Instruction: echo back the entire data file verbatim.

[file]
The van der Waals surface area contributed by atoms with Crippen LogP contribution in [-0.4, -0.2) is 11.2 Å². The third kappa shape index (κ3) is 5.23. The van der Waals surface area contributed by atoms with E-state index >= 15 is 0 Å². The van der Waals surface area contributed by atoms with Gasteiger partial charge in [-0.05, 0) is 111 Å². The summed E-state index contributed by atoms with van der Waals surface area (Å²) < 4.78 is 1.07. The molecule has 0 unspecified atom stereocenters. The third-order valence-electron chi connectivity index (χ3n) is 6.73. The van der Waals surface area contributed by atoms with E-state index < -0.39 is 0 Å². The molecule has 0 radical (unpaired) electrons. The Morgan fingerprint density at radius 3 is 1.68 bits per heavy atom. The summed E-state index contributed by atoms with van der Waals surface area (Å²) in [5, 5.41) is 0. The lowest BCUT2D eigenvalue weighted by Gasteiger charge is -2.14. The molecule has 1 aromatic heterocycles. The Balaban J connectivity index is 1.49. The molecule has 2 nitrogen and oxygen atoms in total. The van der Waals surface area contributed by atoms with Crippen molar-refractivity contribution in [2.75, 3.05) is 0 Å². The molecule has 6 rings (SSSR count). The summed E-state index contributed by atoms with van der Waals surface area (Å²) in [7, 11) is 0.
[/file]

The van der Waals surface area contributed by atoms with Crippen LogP contribution in [-0.4, -0.2) is 11.2 Å². The third kappa shape index (κ3) is 5.23. The van der Waals surface area contributed by atoms with E-state index >= 15 is 0 Å². The van der Waals surface area contributed by atoms with Gasteiger partial charge in [-0.05, 0) is 111 Å². The summed E-state index contributed by atoms with van der Waals surface area (Å²) < 4.78 is 1.07. The molecule has 0 unspecified atom stereocenters. The third-order valence-electron chi connectivity index (χ3n) is 6.73. The van der Waals surface area contributed by atoms with E-state index < -0.39 is 0 Å². The molecule has 0 radical (unpaired) electrons. The Morgan fingerprint density at radius 3 is 1.68 bits per heavy atom. The summed E-state index contributed by atoms with van der Waals surface area (Å²) in [5, 5.41) is 0. The lowest BCUT2D eigenvalue weighted by Gasteiger charge is -2.14. The molecule has 1 aromatic heterocycles. The Balaban J connectivity index is 1.49. The molecule has 2 nitrogen and oxygen atoms in total. The van der Waals surface area contributed by atoms with Crippen molar-refractivity contribution in [2.75, 3.05) is 0 Å². The molecule has 6 rings (SSSR count). The summed E-state index contributed by atoms with van der Waals surface area (Å²) in [7, 11) is 0.